You can select any of three energy recuperation modes – high, medium and low – via steeringmounted paddles (in lieu of transmission paddles). Click on the left paddle to engage a higher recuperation mode, while the right paddle does the opposite.

One-pedal driving is possible in the highest recuperation mode, as the EQS decelerates sharply the instant you lift off the throttle.

An interesting novelty is the Mercedes-Benz Sound Experience that substitutes a synthetic soundtrack of an ICE exhaust note via the speakers. The Vivid Flux setting invokes a strange sound, like a spaceship, reminiscent of the old Renault Clio’s RS monitor with much the same functionality.

But Roaring Pulse is a much more agreeable option as it generates a rumble akin to a muted AMG V8. Stamp on the throttle and the decibels rise accordingly; you could conceivably fool passengers into thinking there is a V8 lurking beneath that faux bonnet. It’s quite entertaining but we suspect most owners will choose to bask in the EQS’ silky silence or revel in the bombastic tones belted out by the superb Burmester surroundsound audio system.

On day two of the media launch, we traded the 580 4Matic for a 450+. Even though it makes do with one less motor and driven axle, it has a healthy power and torque output and still feels adequately rapid. Heading out of the lofty ski resort town of Andermatt, about two hours south of Zurich, the spectacular ribbon of tarmac across the Gotthard Pass loomed – perfect for gleaning the dynamics of the EQS.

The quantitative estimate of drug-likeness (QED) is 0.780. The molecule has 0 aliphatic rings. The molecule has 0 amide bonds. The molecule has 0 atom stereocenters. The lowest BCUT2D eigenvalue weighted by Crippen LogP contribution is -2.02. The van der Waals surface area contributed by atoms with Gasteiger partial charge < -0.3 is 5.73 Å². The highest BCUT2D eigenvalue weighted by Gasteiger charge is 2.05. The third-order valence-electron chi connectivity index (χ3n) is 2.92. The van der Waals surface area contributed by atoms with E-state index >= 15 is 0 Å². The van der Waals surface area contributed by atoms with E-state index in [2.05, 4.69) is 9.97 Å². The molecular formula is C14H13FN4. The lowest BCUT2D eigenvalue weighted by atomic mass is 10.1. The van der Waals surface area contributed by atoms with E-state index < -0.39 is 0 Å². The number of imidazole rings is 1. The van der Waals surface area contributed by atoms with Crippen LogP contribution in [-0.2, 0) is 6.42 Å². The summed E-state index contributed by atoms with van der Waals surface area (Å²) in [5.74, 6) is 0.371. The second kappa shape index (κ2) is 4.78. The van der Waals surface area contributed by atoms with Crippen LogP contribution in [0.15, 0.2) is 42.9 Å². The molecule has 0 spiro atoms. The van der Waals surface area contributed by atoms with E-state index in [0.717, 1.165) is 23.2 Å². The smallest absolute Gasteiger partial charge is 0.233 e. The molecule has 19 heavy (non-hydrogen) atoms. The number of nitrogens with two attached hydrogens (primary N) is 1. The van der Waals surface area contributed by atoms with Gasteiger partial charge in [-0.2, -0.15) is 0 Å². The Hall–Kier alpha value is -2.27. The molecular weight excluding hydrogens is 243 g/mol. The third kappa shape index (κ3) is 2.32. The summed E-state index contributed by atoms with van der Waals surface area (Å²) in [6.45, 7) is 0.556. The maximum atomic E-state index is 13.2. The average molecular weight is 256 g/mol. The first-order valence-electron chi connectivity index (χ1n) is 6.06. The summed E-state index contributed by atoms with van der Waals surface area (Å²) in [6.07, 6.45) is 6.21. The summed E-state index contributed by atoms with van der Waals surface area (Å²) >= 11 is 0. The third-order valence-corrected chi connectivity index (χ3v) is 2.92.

You would imagine a 2,5-tonne limo would feel cumbersome across a narrow, winding road such as this, yet, the EQS exceeds expectations. Its low centre of gravity (thanks to the battery pack under the passenger cell floor) and some deft chassis tuning result in surprisingly flat cornering characteristics.

Our test car was shod with 20-inch rims wrapped in 255 mmwide Goodyear rubber and this combo presents ample grip levels in the corners.You’d need to push inordinately hard to elicit any tyre squeal. The available rim sizes go up to 22 inches but opting for the latter would doubtless come at some cost to the ride quality.

The EQS is arguably not quite as supple as an S-Class. However, this is partly by design as company execs maintain it was conceived to provide more dynamic cornering characteristics, which it does. That said, the steering does feel remote – there’s little in the way of textured feedback – nor does the EQS come across as a particularly engaging driver’s car.

These criticisms will not dilute its appeal in the slightest to its target audience, most of whom are bound to be dazzled by the EQS’ barrage of cutting-edge tech, plus its impressive range and recharging stats. Overall, it’s as cohesive and impeccably packaged as we’d expect of a flagship EV from Mercedes-Benz.

An electric S-Class in every respect then.

Price: TBC Engine: Permanent magnet, synchronous, rear Transmission: 2-speed auto Combined power: 245 kW Torque: 568 N.m 0-100 km/h: 6,20 seconds*

Top speed: 210 km/h* Energy consumption: 20,4-15,7 kWh/100 km* CO2: 0 g/km Rivals: Audi E-Tron; Jaguar I-Pace; Porsche Taycan

By Gautam Sharma

Article written by

CAR magazine